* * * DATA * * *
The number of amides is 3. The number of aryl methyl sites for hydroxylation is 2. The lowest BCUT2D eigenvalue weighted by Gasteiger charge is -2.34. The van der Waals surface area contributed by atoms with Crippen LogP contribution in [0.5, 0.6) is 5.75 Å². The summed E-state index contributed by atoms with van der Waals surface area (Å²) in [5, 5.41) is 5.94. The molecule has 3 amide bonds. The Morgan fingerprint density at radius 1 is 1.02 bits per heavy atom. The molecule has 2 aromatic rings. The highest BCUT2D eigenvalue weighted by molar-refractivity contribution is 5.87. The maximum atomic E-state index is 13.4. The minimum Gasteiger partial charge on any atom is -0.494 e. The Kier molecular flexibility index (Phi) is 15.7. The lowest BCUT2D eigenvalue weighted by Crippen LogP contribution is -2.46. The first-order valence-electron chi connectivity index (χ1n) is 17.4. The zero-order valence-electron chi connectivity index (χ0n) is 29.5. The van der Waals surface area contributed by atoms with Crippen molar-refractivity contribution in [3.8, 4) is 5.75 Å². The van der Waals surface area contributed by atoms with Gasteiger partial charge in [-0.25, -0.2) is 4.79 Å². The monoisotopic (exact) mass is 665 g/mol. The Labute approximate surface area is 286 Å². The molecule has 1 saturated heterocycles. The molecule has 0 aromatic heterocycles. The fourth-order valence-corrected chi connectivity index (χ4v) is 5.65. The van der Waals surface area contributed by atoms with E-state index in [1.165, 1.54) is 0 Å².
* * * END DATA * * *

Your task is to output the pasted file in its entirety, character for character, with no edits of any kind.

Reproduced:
The number of amides is 3. The number of aryl methyl sites for hydroxylation is 2. The lowest BCUT2D eigenvalue weighted by Gasteiger charge is -2.34. The van der Waals surface area contributed by atoms with Crippen LogP contribution in [0.5, 0.6) is 5.75 Å². The summed E-state index contributed by atoms with van der Waals surface area (Å²) in [5, 5.41) is 5.94. The molecule has 3 amide bonds. The Morgan fingerprint density at radius 1 is 1.02 bits per heavy atom. The molecule has 2 aromatic rings. The highest BCUT2D eigenvalue weighted by molar-refractivity contribution is 5.87. The maximum atomic E-state index is 13.4. The minimum Gasteiger partial charge on any atom is -0.494 e. The Kier molecular flexibility index (Phi) is 15.7. The lowest BCUT2D eigenvalue weighted by Crippen LogP contribution is -2.46. The first-order valence-electron chi connectivity index (χ1n) is 17.4. The zero-order valence-electron chi connectivity index (χ0n) is 29.5. The van der Waals surface area contributed by atoms with Crippen molar-refractivity contribution in [3.8, 4) is 5.75 Å². The van der Waals surface area contributed by atoms with Gasteiger partial charge in [-0.25, -0.2) is 4.79 Å². The monoisotopic (exact) mass is 665 g/mol. The Labute approximate surface area is 286 Å². The molecule has 1 saturated heterocycles. The molecule has 0 aromatic heterocycles. The fourth-order valence-corrected chi connectivity index (χ4v) is 5.65. The van der Waals surface area contributed by atoms with E-state index in [1.165, 1.54) is 0 Å².